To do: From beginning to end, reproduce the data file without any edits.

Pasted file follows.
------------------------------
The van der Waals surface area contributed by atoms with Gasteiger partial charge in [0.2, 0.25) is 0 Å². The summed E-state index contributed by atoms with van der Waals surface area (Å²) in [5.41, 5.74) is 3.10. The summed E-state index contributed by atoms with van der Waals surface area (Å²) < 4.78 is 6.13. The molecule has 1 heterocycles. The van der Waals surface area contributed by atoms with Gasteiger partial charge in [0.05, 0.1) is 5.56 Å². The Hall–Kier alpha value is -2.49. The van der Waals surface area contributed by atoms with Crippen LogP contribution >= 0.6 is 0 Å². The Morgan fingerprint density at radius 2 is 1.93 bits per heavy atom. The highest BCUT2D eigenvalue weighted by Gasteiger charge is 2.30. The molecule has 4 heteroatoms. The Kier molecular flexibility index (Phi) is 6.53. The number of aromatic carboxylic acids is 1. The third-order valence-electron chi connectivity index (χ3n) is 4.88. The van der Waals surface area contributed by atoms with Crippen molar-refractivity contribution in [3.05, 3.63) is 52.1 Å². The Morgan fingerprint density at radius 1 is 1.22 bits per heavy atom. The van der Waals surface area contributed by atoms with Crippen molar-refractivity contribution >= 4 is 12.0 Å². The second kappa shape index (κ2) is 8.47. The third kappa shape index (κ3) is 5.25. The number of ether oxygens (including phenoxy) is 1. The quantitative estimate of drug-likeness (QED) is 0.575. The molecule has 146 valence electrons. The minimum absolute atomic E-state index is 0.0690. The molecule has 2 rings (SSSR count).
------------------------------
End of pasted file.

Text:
The van der Waals surface area contributed by atoms with Gasteiger partial charge in [0.2, 0.25) is 0 Å². The summed E-state index contributed by atoms with van der Waals surface area (Å²) in [5.41, 5.74) is 3.10. The summed E-state index contributed by atoms with van der Waals surface area (Å²) < 4.78 is 6.13. The molecule has 1 heterocycles. The van der Waals surface area contributed by atoms with Gasteiger partial charge in [0.05, 0.1) is 5.56 Å². The Hall–Kier alpha value is -2.49. The van der Waals surface area contributed by atoms with Crippen LogP contribution >= 0.6 is 0 Å². The Morgan fingerprint density at radius 2 is 1.93 bits per heavy atom. The highest BCUT2D eigenvalue weighted by Gasteiger charge is 2.30. The molecule has 4 heteroatoms. The Kier molecular flexibility index (Phi) is 6.53. The number of aromatic carboxylic acids is 1. The third-order valence-electron chi connectivity index (χ3n) is 4.88. The van der Waals surface area contributed by atoms with Crippen molar-refractivity contribution in [3.05, 3.63) is 52.1 Å². The Morgan fingerprint density at radius 1 is 1.22 bits per heavy atom. The van der Waals surface area contributed by atoms with Crippen molar-refractivity contribution >= 4 is 12.0 Å². The second kappa shape index (κ2) is 8.47. The third kappa shape index (κ3) is 5.25. The number of ether oxygens (including phenoxy) is 1. The quantitative estimate of drug-likeness (QED) is 0.575. The molecule has 146 valence electrons. The minimum absolute atomic E-state index is 0.0690. The molecule has 2 rings (SSSR count).